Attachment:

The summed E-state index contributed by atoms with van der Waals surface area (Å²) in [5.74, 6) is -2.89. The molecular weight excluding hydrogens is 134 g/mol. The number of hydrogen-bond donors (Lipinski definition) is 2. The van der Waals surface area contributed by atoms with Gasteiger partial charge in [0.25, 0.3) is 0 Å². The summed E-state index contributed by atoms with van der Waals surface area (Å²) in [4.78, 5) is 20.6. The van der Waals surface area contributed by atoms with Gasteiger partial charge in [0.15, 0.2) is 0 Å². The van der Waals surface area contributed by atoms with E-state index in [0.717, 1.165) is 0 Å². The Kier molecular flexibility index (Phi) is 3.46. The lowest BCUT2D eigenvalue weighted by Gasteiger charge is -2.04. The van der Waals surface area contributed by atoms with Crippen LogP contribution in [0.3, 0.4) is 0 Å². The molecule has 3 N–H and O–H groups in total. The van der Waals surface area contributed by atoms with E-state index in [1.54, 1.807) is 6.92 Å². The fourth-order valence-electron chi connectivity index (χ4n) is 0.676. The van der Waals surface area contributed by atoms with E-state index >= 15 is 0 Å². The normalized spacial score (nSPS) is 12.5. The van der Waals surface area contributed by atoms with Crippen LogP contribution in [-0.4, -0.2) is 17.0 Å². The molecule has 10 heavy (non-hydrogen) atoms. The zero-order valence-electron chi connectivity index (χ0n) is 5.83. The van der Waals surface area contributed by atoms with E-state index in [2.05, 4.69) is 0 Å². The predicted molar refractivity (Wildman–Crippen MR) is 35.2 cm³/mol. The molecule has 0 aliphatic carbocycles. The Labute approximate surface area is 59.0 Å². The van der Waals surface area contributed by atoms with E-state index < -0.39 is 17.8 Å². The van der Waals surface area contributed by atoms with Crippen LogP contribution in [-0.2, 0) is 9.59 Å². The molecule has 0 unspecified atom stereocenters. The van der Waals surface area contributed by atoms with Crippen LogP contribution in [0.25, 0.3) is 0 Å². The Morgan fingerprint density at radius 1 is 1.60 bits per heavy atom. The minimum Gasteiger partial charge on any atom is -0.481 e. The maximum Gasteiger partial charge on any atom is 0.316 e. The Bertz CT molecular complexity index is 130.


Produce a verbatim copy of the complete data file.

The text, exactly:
The summed E-state index contributed by atoms with van der Waals surface area (Å²) in [5.74, 6) is -2.89. The molecular weight excluding hydrogens is 134 g/mol. The number of hydrogen-bond donors (Lipinski definition) is 2. The van der Waals surface area contributed by atoms with Gasteiger partial charge in [0.25, 0.3) is 0 Å². The summed E-state index contributed by atoms with van der Waals surface area (Å²) in [4.78, 5) is 20.6. The van der Waals surface area contributed by atoms with Gasteiger partial charge in [0.15, 0.2) is 0 Å². The van der Waals surface area contributed by atoms with E-state index in [0.717, 1.165) is 0 Å². The Kier molecular flexibility index (Phi) is 3.46. The lowest BCUT2D eigenvalue weighted by Gasteiger charge is -2.04. The van der Waals surface area contributed by atoms with Crippen LogP contribution in [0.3, 0.4) is 0 Å². The molecule has 3 N–H and O–H groups in total. The van der Waals surface area contributed by atoms with E-state index in [1.54, 1.807) is 6.92 Å². The fourth-order valence-electron chi connectivity index (χ4n) is 0.676. The van der Waals surface area contributed by atoms with E-state index >= 15 is 0 Å². The normalized spacial score (nSPS) is 12.5. The van der Waals surface area contributed by atoms with Crippen LogP contribution in [-0.4, -0.2) is 17.0 Å². The molecule has 10 heavy (non-hydrogen) atoms. The zero-order valence-electron chi connectivity index (χ0n) is 5.83. The van der Waals surface area contributed by atoms with E-state index in [2.05, 4.69) is 0 Å². The predicted molar refractivity (Wildman–Crippen MR) is 35.2 cm³/mol. The molecule has 0 aliphatic carbocycles. The Labute approximate surface area is 59.0 Å². The van der Waals surface area contributed by atoms with E-state index < -0.39 is 17.8 Å². The van der Waals surface area contributed by atoms with Crippen LogP contribution in [-0.2, 0) is 9.59 Å². The molecule has 0 unspecified atom stereocenters. The van der Waals surface area contributed by atoms with Crippen LogP contribution in [0.25, 0.3) is 0 Å². The Morgan fingerprint density at radius 1 is 1.60 bits per heavy atom. The minimum Gasteiger partial charge on any atom is -0.481 e. The maximum Gasteiger partial charge on any atom is 0.316 e. The Bertz CT molecular complexity index is 130.